Bloggers on the left have noted many similarities between Scott Walker and Nixon, and between Walker and Reagan. But another way to compare him is to George W. Bush. And in that comparison, a Bush quote sums up how we should deal with Walker now that he's pretending to be a Democrat.
Remember when Bush said, "Fool me once, shame on — shame on you. Fool me — you can't get fooled again." Well, that's how Wisconsin citizens ought to regard the "new" Walker. Like the "new" Nixon and George H.W. Bush, Walker has now apparently retired his heavily partisan tactics in favor of a kinder, gentler approach to governing.
He said so in his recall election victory speech. And made good, if you will, by inviting legislators of both major parties to a private brats and beer bash at the governor's mansion.
But we should discard any notion Walker is now suddenly different. He's not. Consider:
In a matter of a few weeks following his inauguration in 2011, he blitzkrieged his way through a huge agenda of major policy changes, introducing highy contentious, radical bills and having GOP leadership in the legislature ram them through at warp speed. That prompted Democratic senators to walk away for a couple of weeks to give everyone a chance to breathe, and that in turn triggered the demonstrations that attracted hundreds of thousands of people to the Capitol and to protests around the state. That triggered the recall elections. Walker survived, but he's smart enough to know his future career advancement will depend on pretending to be a man for all the people.
He largely succeeded in enacting most of his agenda, thanks to GOP legislative majorities and a willingness to skirt the law -- for example getting a conservative majority on the state Supreme Court to rule that legislators, who hold the most important public meetings in Wisconsin, are not subject to the Wisconsin Open Meetings Law. But Walker used up enormous political capital, to the point that his rock-solid, unanimous support among GOP legislators began to crumble.
He failed to win on his dumbed down, mining deregulation bill or a bill adjusting how the state handles venture capital, but now he's going to try to achieve both. And so he begins a calculated round of glad-handing and talking kumbaya.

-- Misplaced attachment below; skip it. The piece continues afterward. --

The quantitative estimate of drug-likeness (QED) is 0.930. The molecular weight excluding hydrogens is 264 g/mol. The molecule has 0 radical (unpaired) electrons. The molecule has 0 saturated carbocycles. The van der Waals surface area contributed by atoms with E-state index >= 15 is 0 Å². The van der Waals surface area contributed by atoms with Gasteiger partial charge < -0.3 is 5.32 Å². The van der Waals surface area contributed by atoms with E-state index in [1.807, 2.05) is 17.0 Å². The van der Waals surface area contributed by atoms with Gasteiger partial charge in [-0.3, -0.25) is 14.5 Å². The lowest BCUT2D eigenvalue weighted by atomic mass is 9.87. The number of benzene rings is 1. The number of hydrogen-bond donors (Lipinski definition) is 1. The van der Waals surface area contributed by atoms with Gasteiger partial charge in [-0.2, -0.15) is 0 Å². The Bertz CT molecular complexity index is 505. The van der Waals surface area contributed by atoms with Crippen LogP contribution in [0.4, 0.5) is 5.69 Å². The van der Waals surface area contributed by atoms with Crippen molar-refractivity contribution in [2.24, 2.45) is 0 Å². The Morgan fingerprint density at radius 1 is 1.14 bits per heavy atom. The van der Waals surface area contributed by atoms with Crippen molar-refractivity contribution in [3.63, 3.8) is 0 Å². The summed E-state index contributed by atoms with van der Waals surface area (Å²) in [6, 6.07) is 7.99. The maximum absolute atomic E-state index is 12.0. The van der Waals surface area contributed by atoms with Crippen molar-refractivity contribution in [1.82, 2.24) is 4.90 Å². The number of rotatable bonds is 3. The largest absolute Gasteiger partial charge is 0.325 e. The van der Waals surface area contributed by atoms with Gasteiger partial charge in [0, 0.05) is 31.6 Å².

But the new Walker is the old Walker. This is all tactical, and not to be believed. When George W. Bush was president, he used the 9/11 event to ram legislation through Congress and then, when the emergency had mostly lifted, kept right on ramming. Attacked widely in the press and by the press for his inflexible approach to governing, Bush suddenly started talking about the importance of compromise.
Thing is, in modern GOP speak, compromise literally means this: All you Democrats compromise 100 percent and agree with us Republicans. That, of course, is not compromise, it's capitulation.
The jury is out, but here's our fearless prediction: Walker is going to try the same gambit. He'll nicely ask that Democrats agree to "compromise," but the compromises will turn out to be their willingness to sign on to GOP legislation without fundamental adjustments. When some or most Democrats decline, Walker will ram the bills through anyway (assuming the fall elections give Senate majority control back to his party). Then he will decry the Democratic Party's unwillingness to "work with me." Quite a neat little trick box.
In short, Democrats need early and often to point out that true compromise means seeking common ground, not moving en masse to ground occupied by Republicans. If they don't, they'll be victims once again in the next legislature.
Fooled us once, shame on you, Scott Walker. We can't get fooled again.
Hat tip to Rock Net Roots for the fabulous photo manip.